If last week was crazy busy, this one is moving at ludicrous speed (and yet also dragging by—last Friday seems like a distant eternity ago). Since last week, panic over the coronavirus is spreading alongside the dreaded virus. There have been a series of major cancellations, all of which have been well-advertised: Disneyland, professional sports, etc. The South Carolina Philharmonic, of which I used to be a season ticket holder, is closing its concert to the public, but will instead livestream the proceedings. Our senior US Senator Lindsey Graham has self-quarantined.
My assessment up until this week has been that we should be prudent in preparing for the impact of the coronavirus, but that it’s a tad overblown—it’s just a nasty flu. I still caution prudent prepping—and against panic—but after the events of the past week, I’m adjusting my assessment. There is definitely something different about this pandemic.
The whole mood this past week has been surreal. Each day the sense of impending dread has increased. Part of that is stress from work, but the looming threat of an invisible death-flu doesn’t help, either.
One effect of this situation—a potentially positive one—will be the clarification it brings. The school where I teach is proactively preparing us for the possibility of remote/distance learning. It will be a huge adjustment, to be sure, should it come to that, but teachers, students and parents will figure it out. It will be an opportunity to test whether or not distance learning—with a mix of online assessments and pre-recorded and live lectures—makes more sense in an age of great connectivity.
I don’t want school to go to remote/distance learning for two weeks, but if it does, I’m excited at the prospect of working up some history audio lessons that could double as podcasts.
Further, a lot of silly and even dangerous thinking is going to come under some intense scrutiny. People indulge in a lot of whimsical notions about reality when they can afford to shield themselves from it, but the coronavirus is no respecter of wealth and status. Hopefully prudence will prevail. The wisdom of tight border controls is more and more evident, as Russia, which closed its border in January, has had no deaths from the virus; Italy, which refused to close its borders (if only Matteo Salvini were still in office… sigh), is struggling on Chinese levels.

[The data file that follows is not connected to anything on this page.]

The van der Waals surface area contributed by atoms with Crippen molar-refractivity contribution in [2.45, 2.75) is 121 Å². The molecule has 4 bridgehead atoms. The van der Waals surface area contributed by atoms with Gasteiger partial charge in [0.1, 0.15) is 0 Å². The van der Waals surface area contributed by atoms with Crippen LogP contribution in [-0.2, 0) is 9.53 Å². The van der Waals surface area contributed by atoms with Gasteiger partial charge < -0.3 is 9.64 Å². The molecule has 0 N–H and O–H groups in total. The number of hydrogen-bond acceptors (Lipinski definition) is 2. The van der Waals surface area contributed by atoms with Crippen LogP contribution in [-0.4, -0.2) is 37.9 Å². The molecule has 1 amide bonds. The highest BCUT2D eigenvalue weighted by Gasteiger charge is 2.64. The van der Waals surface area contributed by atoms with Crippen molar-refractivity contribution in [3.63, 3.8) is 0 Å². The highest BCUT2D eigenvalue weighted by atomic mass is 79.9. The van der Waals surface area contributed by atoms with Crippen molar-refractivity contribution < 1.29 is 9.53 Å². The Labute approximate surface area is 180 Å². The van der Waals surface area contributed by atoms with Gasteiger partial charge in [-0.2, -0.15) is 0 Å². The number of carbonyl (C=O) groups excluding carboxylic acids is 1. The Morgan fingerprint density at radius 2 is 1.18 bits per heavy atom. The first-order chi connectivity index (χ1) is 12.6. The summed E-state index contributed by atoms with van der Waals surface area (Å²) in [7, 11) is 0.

That said, it’s unfortunate that it takes a global pandemic to knock sense into people. I am worried about my parents and loved ones who are over sixty. I’m not so concerned about contracting the virus myself (although that would no-doubt be unpleasant), but I certainly don’t want to be the cause of anyone else getting it.
Stock up, wash your hands, and don’t visit any hospitals if you can help it. And pray for the heat (it was eighty-two degrees in SC today) to burn this sucker off.
A brief coda: I paid $31 to file for the Lamar, SC town council special election this afternoon, which is slated for 12 May 2020. The election is to fill a vacant council seat. I’m not seeking to raise any funds or spend anything on the campaign (which will be bare-bones, anyway, as I’m so busy), but just to meet with folks and maybe do some door-knocking. Jeffersonian simplicity is the goal. With a mayor who thinks pollen is a hate crime, I figure I could act as a check on any foolishness.